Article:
Controlling The Crazies

Recently I met with David Williams who has been instrumental in building Geldards into a leading East Midlands law firm.

Among numerous insights that David generously shared with me was his observation that you will employ people who are crazy and people who are sane. His job, he reflected, has been to make sure that every crazy person in his organisation was paired with a sane person.

Putting crazies with crazies is a recipe for chaos. But putting the sane with the equally sane means surefire stagnation.

I’m all in favour of giving my organisation a crazy edge, but I don’t think our business would work if we were completely bonkers.

Lamborghinis for Pensioners?

The Chancellor’s surprising Budget changes to the pensions regime obviously caught the opposition on the back foot. Given the complexity of current pensions legislation that’s probably understandable.
It was refreshing, though, to see some move away from the ever tightening grip of the state on the way we conduct our affairs towards a greater degree of freedom and choice. As a pension specialist, I certainly welcome this change which should make life easier for many and help rebuild some long lost faith in using pensions for retirement saving.


The idea of allowing people to choose how they use their own money was a radical one, but it hasn’t come before time. There’s a long history of government initiatives in the area of savings and investment that either didn’t work at all or resulted in unintended consequences. Indeed, the whole minefield of pensions legislation is an example of good ideas spoiled by excessive meddling.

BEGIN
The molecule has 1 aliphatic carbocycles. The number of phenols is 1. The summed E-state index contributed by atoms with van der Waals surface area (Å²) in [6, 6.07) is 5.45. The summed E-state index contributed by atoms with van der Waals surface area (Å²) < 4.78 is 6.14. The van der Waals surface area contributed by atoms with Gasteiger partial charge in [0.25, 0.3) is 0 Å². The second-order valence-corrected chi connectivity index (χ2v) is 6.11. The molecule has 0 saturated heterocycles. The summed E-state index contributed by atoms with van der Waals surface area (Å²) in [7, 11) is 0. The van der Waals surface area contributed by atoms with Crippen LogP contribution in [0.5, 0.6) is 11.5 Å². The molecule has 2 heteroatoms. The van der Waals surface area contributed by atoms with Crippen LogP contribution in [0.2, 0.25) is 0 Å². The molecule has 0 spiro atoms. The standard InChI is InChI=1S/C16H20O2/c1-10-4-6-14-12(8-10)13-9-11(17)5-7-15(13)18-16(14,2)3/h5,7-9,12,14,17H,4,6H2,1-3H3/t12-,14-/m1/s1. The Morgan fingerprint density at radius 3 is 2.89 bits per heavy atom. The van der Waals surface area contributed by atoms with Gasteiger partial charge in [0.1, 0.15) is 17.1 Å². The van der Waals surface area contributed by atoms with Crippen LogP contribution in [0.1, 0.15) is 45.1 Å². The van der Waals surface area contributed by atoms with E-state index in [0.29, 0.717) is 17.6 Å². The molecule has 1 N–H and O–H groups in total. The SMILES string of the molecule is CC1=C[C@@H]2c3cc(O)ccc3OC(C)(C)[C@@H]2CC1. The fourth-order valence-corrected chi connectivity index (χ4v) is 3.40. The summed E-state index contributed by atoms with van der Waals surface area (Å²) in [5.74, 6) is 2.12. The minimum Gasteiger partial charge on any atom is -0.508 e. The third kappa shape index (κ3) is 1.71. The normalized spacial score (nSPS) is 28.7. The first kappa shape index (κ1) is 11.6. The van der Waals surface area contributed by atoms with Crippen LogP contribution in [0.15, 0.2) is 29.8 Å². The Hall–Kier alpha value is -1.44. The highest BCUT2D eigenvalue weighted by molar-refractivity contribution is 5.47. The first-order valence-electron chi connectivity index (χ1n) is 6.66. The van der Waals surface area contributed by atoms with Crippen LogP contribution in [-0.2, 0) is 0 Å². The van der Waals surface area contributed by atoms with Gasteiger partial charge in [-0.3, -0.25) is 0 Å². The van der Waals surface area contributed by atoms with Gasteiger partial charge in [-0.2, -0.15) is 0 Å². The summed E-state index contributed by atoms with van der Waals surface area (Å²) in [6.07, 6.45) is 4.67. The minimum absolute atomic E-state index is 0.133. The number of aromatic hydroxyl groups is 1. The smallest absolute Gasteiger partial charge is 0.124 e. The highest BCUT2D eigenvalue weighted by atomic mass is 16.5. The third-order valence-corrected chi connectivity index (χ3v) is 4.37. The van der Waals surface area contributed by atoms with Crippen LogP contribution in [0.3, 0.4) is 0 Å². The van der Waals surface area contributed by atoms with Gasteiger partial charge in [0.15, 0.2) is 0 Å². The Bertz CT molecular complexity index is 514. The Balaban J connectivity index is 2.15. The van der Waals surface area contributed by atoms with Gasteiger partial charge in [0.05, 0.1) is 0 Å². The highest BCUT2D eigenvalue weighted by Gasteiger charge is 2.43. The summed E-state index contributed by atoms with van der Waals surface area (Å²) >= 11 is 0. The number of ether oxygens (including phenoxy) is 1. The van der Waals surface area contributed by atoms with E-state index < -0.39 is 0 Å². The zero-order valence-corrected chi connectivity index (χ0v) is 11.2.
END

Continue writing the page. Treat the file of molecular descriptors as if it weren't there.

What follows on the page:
So what has actually changed?

The new freedoms are not really new. We’ve had ‘Flexible Drawdown’ for a while now, which allows anyone with total guaranteed pension income of over £20,000 a year to take as much as they like from their accumulated funds. The Budget brought this figure down to £12,000 a year, meaning that someone with a full basic state pension plus at least £6,200 from a final salary scheme or annuity can now withdraw any amount they like from any additional ‘money purchase’ funds – such as a personal pension plan  – that they own.
As from next April, this lower minimum will be cast aside, and anyone over the minimum age for withdrawal, currently 55, will have full unfettered access to their funds at any time.


So what’s the catch, you may well ask? Why are the Government being so generous with your own money?


There’s a simple, one-word answer to this. Tax.
Any amount you draw out will be treated as taxable pension income in the year of withdrawal, so if you are already a taxpayer you’ll immediately lose 20% in tax. And if your other taxable income plus the withdrawal takes you into the higher tax band, that could become 40% or even 45% if you breach the top tax rate threshold.


Steve Webb, the Liberal Democrat Pensions Minister, was widely reported for commenting that anyone could use their pension fund “to buy a Lamborghini,” if that was their wont.


But queues at Lamborghini dealerships seem unlikely to appear. With a price of at least £135,000 for the cheapest model, an individual would need to withdraw at least £180,000 and probably much more to afford their dream car, even taking into account that a quarter of the fund could be taken tax free, in order to have enough left for the car after deduction of income tax. That’s why the Chancellor has forecast a bulge in tax receipts after the changes come into effect.